An egregiously-broken website
I have a ticket to the William Gibson event at the Edinburgh International Book Festival. However, I can’t make it: I’m going to be at YAPC::Europe instead. So, I’m shopping the ticket round some friends. I’d like to point them to the URL of the event. So, I go to the festival website — hey, that’s nice, it’s the first Google hit for the term book festival. Click on What’s on. Select the date of the show. Search within page to find Gibson. Click on the More information link. Go to copy URL into clipbo— just a minute, the page URL shows absolutely nothing of value. The thing I clicked on must have been a POST form.
Why the fuck would anyone do this?
Click the browser Back button. Accept the “re-send POSTDATA” warning. Blood beginning to simmer.
Firefox Web Developer extension. Show form details. Great, it’s not even a submit button for a form; it’s just a button with the same ID as all the other equivalent buttons (so the page isn’t valid).
Packet sniffer. Nope, won’t work — it’s all HTTPS. Why the fuck? All I’m doing is looking at information about what’s on!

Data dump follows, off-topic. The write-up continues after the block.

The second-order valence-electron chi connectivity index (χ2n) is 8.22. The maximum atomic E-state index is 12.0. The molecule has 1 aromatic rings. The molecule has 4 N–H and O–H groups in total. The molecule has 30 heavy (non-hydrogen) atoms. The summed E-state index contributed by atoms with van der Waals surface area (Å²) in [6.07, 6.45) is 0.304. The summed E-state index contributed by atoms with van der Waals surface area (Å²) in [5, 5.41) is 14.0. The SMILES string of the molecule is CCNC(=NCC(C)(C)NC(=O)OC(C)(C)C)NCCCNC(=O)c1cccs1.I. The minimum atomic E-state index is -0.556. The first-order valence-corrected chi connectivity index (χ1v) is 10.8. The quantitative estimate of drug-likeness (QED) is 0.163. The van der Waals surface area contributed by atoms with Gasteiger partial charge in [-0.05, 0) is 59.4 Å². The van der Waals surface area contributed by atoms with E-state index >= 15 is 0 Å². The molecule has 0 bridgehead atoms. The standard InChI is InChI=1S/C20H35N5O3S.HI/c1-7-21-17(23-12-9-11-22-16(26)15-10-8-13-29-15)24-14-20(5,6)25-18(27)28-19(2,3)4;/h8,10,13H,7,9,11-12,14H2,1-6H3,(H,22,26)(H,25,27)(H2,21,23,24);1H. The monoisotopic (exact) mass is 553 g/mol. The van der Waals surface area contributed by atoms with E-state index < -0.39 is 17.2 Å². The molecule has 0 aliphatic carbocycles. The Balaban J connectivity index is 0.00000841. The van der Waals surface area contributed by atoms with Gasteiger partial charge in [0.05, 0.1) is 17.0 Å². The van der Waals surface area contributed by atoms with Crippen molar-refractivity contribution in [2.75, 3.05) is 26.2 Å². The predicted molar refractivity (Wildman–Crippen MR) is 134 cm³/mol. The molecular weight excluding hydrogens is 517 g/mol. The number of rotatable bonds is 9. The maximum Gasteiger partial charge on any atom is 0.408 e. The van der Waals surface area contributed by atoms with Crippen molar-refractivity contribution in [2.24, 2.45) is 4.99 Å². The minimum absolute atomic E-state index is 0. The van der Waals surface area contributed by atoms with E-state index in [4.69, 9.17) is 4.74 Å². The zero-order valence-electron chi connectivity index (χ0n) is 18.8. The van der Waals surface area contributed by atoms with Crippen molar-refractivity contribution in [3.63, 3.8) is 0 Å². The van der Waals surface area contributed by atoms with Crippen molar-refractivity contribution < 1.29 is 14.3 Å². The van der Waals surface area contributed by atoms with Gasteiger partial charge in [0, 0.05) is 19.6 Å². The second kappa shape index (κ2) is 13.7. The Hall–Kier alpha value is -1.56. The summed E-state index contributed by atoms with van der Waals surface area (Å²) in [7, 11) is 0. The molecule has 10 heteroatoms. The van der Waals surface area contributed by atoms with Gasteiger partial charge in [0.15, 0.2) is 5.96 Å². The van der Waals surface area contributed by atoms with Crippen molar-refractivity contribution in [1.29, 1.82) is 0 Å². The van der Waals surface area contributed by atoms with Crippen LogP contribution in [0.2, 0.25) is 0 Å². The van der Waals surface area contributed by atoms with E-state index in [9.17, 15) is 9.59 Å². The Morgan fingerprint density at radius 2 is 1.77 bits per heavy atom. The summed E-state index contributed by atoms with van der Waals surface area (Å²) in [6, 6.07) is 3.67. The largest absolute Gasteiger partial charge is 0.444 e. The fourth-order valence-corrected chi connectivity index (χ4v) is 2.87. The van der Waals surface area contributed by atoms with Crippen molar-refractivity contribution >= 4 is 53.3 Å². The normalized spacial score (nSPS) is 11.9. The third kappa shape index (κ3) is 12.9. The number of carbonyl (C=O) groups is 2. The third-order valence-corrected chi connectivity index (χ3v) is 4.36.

Time for the big guns: Firebug. (I might have tried this first; it can do
everything I’ve ever tried. But I don’t know it well, so I instinctively
reach for other tools.) Inspect element. Note
open_page(), which calls
open_url(), which chops up its
string parameters and submits a POST form.
After all that, the URL is https://tickets.edbookfest.co.uk/public/show.asp?shCode=5719. I take some small pleasure in being able to do that, but what I can’t understand is who thinks it’s better for sites to work like that. If it’s incompetence, then that’s just bizarre: links are way easier to build than this crap. If it’s malice, then what’s the purpose? Prevent people telling their friends about events? Prevent Google from looking at your site?